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Paralyzed former Rutgers football player claims school offered, then rescinded, invitation to speak at commencement

Bucs LeGrand Football_Pata.jpg

Nov. 19, 2011: In this file photo, paralyzed former Rutgers football player Eric LeGrand, center, is greeted by coach Greg Schiano, right, before an NCAA college football game against Cincinnati in Piscataway, N.J. (AP2011)

A former Rutgers University football player who was paralyzed while making a tackle in a game has claimed that his alma mater offered him the chance to speak at the university's commencement later this month before rescinding the invitation. 

Eric LeGrand told the Courier News that he was contacted Saturday night by Gregory Jackson, the chief of staff for Rutgers President Robert Barchi.

"They offered me the job to give the commencement speech," LeGrand told the paper. "I was like, 'Wow, thanks for the opportunity,' and he said, 'Let's touch base Monday and talk about it.' So I was telling my friends and my family, everybody was so excited."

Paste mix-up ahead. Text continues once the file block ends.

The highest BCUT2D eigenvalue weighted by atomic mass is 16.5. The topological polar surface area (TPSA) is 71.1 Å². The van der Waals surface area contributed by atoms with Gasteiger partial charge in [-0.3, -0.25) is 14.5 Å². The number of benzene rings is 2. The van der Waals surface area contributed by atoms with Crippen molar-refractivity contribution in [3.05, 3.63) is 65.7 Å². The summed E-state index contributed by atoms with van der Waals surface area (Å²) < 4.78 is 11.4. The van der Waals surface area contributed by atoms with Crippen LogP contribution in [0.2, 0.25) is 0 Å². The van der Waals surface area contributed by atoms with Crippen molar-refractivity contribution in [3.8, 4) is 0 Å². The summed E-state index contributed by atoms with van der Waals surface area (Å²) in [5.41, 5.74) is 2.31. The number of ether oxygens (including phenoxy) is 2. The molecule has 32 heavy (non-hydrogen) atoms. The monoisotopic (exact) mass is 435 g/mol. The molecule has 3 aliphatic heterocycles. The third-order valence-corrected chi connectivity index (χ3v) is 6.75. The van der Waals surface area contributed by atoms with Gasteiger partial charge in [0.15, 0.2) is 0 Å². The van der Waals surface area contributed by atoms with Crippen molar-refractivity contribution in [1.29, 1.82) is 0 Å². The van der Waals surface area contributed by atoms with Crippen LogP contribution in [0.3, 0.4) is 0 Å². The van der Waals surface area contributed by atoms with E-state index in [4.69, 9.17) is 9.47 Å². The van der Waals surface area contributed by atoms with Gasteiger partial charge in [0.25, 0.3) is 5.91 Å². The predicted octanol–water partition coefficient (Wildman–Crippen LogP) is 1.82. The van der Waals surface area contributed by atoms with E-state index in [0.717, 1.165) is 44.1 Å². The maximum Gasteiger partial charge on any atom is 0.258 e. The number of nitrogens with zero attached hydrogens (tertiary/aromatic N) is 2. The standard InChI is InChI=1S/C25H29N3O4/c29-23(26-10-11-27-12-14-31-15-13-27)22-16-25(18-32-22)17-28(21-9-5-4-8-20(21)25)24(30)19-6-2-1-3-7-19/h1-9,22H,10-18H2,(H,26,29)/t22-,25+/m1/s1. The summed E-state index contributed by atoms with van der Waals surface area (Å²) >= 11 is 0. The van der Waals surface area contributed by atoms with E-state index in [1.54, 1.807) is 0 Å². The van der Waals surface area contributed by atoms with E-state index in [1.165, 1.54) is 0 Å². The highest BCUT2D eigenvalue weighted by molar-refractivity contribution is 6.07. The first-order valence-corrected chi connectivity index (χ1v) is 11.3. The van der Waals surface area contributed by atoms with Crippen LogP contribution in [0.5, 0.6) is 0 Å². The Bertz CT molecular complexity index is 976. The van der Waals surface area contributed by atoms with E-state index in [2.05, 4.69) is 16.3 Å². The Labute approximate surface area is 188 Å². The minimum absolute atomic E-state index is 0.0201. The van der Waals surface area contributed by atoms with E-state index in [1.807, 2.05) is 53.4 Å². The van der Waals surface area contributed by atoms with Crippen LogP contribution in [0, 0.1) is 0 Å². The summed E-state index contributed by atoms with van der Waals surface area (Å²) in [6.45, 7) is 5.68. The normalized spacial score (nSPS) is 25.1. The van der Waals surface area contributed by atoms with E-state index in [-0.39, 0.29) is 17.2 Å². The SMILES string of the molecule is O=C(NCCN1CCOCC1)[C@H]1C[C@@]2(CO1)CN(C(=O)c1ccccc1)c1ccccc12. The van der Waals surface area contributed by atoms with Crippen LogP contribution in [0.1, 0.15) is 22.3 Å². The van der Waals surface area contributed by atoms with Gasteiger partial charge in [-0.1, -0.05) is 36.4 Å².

On Monday, however, LeGrand said that he was contacted by Rutgers athletic director Julie Hermann, who told him that the school had changed its mind. Late Monday afternoon, Rutgers announced that former New Jersey Gov. Thomas Kean as the featured speaker at the May 18 commencement. 

On Saturday, former Secretary of State Condoleezza Rice announced that she would not speak at the school's commencement as previously scheduled after protests from students and faculty over her role as national security adviser during beginning of the wars in Iraq and Afghanistan.  

Rutgers spokesman Pete McDonough told the Courier News that Barchi selected Kean as the speaker after consulting the university's Board of Governors and without input from faculty or students. Jackson has not clarified whether he approached LeGrand unilaterally or with the blessing of Barchi. 

LeGrand, a defensive end under former Rutgers coach Greg Schiano, was paralyzed while making a tackle during a game against Army on October 16, 2010. LeGrand has since regained movement in his shoulders and feeling throughout his body. In January, he earned enough credits to graduate with a degree in labor studies. 

"I know that President Barchi wants to hand me my degree but now I’m hesitant [to go to the ceremony]" LeGrand told the paper. "I feel like they offered me, and then changed their mind. I don't know why."

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